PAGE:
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The topics in the Dial-A-Law series provide general information on a wide variety of legal issues in the Province of Alberta. This service is provided by Calgary Legal Guidance funded in part by the Alberta Law Foundation.
This topic discusses alcohol and drug offences by a young person.
The law prohibits young persons under the age of 18 years to possess or consume alcohol in Alberta. You must be at least 18 years old to drink alcohol in a public place. Public places include restaurants, lounges or taverns. You cannot have liquor in your possession. If the police suspect you are in possession of alcohol, they can search your car, boat, house or other property without a warrant. The police will also seize your property and your alcohol.
It is against the law for anyone to sell liquor to a minor. If you try to give false or forged identification cards which state you are 18 years or more to get into a public place to drink and you are caught with false identification, you can be charged with an offence. The person who gave you the false identification card will also be charged. You cannot purchase alcohol unless you are 18 years. If you ask someone to purchase liquor for you because you are under age and that someone agrees, they could be charged with an offence.
It is also against the law to drive when you are drunk or under the influence of drugs. If you are impaired and found sitting in the driver’s seat of a vehicle while parked without the ignition turned on, you could still be charged under the Criminal Code. If you are convicted, you will have a criminal record. Your license will be suspended and you could receive a fine up to $1000 if you were less than 18 years at the time of the offence or any other sentence the Judge feels is appropriate considering the sentencing principles of the Youth Criminal Justice Act. For a second or third offence, the penalties are more severe and could include a jail term.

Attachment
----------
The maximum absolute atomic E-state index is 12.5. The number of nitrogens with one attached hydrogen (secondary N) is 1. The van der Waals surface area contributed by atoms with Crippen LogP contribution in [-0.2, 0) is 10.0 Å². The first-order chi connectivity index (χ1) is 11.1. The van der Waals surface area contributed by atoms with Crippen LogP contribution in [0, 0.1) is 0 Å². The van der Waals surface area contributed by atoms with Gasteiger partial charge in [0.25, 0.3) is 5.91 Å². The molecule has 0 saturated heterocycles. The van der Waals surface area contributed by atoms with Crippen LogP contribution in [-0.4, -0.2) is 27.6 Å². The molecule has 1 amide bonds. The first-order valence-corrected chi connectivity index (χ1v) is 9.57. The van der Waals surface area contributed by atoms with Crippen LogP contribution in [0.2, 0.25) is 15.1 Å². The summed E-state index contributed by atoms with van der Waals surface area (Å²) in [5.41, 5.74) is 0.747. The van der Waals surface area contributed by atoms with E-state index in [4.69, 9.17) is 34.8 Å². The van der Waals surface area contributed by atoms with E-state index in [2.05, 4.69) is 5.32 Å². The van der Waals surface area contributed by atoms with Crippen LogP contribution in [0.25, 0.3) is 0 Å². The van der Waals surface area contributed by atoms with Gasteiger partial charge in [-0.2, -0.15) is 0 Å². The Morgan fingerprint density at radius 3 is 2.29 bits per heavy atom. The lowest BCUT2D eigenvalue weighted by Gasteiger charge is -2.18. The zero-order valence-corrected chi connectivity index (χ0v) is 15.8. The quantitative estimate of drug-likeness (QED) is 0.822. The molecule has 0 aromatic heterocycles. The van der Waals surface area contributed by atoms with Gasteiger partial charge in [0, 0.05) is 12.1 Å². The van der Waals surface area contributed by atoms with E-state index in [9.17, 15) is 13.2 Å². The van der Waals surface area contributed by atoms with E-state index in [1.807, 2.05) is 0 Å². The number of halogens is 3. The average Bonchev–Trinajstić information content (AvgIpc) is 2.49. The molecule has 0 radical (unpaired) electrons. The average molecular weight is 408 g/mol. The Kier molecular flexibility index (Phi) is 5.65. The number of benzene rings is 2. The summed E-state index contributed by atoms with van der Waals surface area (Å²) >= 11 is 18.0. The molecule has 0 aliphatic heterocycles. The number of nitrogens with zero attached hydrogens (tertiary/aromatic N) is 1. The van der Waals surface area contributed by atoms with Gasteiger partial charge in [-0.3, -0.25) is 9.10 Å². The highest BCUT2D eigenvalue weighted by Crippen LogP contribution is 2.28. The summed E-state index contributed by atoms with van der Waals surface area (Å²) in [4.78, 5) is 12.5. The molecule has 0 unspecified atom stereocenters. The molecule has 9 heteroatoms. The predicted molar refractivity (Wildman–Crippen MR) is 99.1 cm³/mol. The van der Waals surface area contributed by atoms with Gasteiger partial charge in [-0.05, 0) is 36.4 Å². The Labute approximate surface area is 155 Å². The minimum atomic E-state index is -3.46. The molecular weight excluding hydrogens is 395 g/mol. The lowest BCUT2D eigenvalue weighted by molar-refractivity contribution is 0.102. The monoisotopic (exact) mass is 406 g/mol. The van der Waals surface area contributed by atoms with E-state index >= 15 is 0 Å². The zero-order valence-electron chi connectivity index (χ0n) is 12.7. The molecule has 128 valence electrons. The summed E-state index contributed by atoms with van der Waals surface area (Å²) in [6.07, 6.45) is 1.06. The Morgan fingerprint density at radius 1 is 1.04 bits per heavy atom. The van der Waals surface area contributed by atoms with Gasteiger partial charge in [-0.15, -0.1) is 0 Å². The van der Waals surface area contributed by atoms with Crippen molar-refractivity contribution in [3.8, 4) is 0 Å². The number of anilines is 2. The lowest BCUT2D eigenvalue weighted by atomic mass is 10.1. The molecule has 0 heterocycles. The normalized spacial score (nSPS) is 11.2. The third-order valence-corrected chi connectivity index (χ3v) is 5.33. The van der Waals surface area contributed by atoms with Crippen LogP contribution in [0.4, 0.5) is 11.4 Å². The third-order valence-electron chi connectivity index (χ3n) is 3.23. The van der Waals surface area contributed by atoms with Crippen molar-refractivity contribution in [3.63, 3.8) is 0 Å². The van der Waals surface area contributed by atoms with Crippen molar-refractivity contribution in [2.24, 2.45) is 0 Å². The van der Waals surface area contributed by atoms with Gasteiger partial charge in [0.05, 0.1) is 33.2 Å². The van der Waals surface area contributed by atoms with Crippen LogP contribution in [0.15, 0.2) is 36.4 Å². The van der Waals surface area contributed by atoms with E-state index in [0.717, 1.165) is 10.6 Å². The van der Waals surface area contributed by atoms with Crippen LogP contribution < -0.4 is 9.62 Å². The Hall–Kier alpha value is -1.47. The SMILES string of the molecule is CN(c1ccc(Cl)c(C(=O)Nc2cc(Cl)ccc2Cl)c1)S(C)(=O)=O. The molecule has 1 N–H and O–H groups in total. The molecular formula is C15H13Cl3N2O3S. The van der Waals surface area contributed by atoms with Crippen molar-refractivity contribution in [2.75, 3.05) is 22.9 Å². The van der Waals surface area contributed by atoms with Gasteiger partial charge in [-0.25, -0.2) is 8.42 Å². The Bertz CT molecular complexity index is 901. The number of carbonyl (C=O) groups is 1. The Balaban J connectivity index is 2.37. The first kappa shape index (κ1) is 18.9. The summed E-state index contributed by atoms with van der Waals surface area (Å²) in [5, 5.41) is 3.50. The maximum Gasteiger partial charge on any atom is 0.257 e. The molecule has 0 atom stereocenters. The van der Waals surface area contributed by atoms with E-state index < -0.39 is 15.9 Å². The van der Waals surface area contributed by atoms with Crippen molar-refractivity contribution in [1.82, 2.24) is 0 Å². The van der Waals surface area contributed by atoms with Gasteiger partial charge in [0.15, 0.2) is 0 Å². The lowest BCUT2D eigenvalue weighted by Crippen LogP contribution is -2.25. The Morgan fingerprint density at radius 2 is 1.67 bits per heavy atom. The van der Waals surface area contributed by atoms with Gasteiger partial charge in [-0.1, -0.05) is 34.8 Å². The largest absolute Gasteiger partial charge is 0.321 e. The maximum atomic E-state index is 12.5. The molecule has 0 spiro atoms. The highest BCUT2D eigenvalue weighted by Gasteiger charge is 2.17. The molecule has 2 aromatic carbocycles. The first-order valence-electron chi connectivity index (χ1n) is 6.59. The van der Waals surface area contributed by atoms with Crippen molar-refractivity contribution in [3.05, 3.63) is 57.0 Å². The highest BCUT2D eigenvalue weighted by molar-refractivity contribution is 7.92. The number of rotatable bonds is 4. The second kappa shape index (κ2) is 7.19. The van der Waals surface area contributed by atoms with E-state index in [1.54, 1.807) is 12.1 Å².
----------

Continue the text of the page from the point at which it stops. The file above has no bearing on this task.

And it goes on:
You could also be charged with “driving with a blood level over .08”. If the police pull you over and suspect you are drinking, they can demand you come down to the police station for a Breathalyzer test. They may ask you to take a roadside Breathalyzer test before taking you to the police station. There are few excuses you can make for refusing to take a Breathalyzer test. Refusing to blow is a serious offence and will result in a charge of “refusing to blow”.
Possession of marijuana and other drugs is a crime under the Controlled Drugs and Substances Act. As a youth, your charges will probably be dealt with in Youth Court. If you are found guilty, the type of Sentence you receive will depend upon whether you are a first-time offender, whether you have a previous juvenile record, your family situation, and other sentencing principles under the Youth Criminal Justice Act. You should consult with a lawyer if you charged with a Criminal Offence.